Razor Brand Ad Challenges Men to Be Better in the Age of #MeToo
Ever since the #MeToo movement started, some very difficult questions have been raised on how men should act and speak amid the public conversation. Personalities, especially actors in Hollywood, from the likes of Henry Cavill to Liam Neeson, have struggled to answer questions related to it.
And now, one of the biggest brands in the world, P&G’s Gillette dares to give an answer to its largely male followers in a 90-second ad.
Anchored on its 30-year-old tagline “The Best Man Can Get”, Gillette first shows various vignettes that could have provoked the ugly repercussions that led to the launch of the #MeToo movement.
They range from
The ad then shows a clip of football player-turned-actor Terry Crews, one of the most vocal supporters of the #MeToo movement, as he said “Men should hold other men accountable,” during his testimony before the U.S. Senate last year.
The video ends with clips showing men standing up for women getting harassed, and mediating street fights between boys, as the narrator poses a challenge to viewers: “Because we believe in men to say the right thing and act the right way. Some already are, but some are not enough.”
The ad is part of the brand’s “The Best Men Can Be” campaign, in time for the 30th anniversary of its tagline, only this time it’s spun with a newer and more culturally-aware nuance.
“We are taking a realistic look at what’s happening today, and aiming to inspire change by acknowledging that the old saying ‘Boys will be boys’ is not an excuse,” said Gillette brand director for North America Pankaj Bhalla in a story by The Wall Street Journal.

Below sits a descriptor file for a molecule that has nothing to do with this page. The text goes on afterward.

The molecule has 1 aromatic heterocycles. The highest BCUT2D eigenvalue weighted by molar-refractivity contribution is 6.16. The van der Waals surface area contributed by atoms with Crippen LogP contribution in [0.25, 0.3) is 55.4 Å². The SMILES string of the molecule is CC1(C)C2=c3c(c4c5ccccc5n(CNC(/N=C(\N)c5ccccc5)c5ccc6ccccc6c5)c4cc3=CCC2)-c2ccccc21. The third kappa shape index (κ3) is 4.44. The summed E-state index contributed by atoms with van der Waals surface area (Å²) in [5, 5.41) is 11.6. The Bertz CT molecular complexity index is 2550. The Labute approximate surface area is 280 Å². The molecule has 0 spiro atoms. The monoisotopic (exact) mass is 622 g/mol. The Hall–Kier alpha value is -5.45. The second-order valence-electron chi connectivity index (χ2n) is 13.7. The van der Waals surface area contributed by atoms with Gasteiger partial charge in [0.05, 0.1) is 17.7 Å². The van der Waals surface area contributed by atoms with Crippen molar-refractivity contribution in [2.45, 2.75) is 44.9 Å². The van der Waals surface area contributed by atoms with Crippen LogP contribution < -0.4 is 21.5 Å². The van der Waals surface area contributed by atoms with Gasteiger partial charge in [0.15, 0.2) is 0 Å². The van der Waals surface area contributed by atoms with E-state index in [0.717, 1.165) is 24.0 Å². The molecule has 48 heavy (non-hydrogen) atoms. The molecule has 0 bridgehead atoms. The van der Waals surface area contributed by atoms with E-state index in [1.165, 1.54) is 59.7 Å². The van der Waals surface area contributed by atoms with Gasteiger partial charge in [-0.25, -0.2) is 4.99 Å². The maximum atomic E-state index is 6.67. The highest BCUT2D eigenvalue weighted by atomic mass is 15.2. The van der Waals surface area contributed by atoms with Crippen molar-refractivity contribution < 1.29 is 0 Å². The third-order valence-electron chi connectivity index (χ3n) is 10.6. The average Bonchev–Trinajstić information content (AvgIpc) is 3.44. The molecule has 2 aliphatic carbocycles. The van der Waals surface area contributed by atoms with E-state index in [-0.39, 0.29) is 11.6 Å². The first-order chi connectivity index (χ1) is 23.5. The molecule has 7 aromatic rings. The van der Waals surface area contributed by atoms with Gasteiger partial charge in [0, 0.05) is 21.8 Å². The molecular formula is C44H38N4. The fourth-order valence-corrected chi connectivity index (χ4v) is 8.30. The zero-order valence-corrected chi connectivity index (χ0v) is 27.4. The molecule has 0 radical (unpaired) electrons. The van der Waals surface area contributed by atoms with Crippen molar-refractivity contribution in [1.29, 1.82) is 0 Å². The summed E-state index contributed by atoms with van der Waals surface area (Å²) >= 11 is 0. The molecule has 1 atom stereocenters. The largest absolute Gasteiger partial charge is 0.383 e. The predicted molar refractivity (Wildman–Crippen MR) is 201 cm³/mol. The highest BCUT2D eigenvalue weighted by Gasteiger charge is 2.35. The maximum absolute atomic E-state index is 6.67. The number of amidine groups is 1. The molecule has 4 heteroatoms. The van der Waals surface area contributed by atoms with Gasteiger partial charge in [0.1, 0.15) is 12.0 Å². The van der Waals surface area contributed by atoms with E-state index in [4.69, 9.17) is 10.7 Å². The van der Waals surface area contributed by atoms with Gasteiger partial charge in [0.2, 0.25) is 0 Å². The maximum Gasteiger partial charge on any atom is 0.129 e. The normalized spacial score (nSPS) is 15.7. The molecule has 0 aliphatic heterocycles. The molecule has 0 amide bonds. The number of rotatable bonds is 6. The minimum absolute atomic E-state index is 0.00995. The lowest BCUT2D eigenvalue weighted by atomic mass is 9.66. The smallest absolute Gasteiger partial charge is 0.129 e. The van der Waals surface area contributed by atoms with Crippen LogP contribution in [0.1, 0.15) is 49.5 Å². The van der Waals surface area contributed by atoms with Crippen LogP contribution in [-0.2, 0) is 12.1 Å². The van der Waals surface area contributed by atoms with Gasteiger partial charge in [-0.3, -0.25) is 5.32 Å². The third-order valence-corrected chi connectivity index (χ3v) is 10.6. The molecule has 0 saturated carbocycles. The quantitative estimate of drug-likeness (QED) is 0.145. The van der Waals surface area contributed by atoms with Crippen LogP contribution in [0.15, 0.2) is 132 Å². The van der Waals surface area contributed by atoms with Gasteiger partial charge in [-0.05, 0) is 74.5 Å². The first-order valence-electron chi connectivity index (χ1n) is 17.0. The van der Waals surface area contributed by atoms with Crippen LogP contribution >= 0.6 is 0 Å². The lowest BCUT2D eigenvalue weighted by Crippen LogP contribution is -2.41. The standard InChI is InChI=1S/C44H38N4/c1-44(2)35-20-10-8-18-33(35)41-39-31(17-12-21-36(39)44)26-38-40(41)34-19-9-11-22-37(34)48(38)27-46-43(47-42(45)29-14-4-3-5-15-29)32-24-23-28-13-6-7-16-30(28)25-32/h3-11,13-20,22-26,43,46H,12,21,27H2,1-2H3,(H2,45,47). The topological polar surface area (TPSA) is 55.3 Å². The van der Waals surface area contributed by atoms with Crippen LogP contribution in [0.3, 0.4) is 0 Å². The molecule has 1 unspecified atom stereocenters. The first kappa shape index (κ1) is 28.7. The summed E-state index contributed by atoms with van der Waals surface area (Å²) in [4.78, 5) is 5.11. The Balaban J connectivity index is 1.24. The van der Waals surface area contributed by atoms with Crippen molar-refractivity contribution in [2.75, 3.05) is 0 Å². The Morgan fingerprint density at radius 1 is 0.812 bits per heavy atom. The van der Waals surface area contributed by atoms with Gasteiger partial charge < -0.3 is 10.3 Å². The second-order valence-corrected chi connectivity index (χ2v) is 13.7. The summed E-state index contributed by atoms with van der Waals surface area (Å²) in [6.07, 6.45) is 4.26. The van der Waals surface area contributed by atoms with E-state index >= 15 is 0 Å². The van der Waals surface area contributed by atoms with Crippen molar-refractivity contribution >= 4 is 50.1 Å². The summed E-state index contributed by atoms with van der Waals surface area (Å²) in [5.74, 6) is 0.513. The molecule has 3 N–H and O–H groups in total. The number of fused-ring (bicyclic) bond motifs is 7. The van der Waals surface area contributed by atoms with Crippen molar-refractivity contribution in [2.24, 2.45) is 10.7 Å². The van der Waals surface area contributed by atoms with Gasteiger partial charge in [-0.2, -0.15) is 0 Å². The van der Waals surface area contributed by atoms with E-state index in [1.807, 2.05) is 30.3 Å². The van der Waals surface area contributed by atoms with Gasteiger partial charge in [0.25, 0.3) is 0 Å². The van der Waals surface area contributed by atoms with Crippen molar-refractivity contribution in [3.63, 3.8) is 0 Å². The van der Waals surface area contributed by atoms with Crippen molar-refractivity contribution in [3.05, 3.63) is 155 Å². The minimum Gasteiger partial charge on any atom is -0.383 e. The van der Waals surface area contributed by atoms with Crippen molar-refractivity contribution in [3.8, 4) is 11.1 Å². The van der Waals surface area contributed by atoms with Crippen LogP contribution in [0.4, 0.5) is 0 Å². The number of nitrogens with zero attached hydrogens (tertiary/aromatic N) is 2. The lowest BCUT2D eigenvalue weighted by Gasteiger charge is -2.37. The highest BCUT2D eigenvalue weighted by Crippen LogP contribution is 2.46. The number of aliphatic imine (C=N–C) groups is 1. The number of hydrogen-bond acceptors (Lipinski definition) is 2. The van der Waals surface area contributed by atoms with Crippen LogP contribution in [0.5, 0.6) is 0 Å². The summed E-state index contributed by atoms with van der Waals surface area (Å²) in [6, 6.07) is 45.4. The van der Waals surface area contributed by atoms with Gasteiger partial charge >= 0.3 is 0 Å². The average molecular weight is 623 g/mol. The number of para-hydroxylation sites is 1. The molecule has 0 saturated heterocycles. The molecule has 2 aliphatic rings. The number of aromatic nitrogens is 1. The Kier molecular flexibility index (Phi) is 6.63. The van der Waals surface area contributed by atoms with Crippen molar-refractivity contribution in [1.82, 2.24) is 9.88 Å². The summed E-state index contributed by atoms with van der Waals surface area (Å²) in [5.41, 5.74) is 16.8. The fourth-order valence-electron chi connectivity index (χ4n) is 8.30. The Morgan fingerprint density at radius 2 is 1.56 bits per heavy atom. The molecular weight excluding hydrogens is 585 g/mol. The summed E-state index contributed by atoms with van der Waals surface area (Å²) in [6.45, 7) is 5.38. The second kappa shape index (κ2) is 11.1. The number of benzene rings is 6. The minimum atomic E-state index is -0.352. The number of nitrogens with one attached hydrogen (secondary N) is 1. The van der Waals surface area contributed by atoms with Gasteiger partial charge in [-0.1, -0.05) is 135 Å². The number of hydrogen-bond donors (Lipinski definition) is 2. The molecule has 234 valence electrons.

This may be the first time a global male brand such as Gillette has launched a massive ad campaign tackling the #MeToo movement. For being a pioneer, it has, of course, attracted criticism.
Gillette’s YouTube account has been flooded with angry comments. One user says, “‘Bullying. Harassment. Is this the best a man can get?’ You just labeled every man as a bully.” Many have pledged to never again buy Gillette products. So far, the video has been “disliked” on YouTube by 152,000 users.
Still, Bhalla told the Wall Street Journal the company has no plans of taking down the ad. “We recognize it’s sparking a lot of passionate dialogue—at the same time, it’s getting people to stop and think about what it means to be our best selves, which is the point of the spot,” he added.
Gillette is intent in putting money where its mouth is. As part of its new campaign, the company has pledged to donate $1 million every year for the next three years to U.S.-based non-profit organizations that have programs that “inspire, educate and help men of all ages achieve their personal ‘best’ and become role models for the next generation.”
For a multi-million brand, that amount isn’t much. But for putting itself out there for the sake of cultural conversation at the risk of backlash and boycott, the brand has already given a priceless amount of support for the global cause.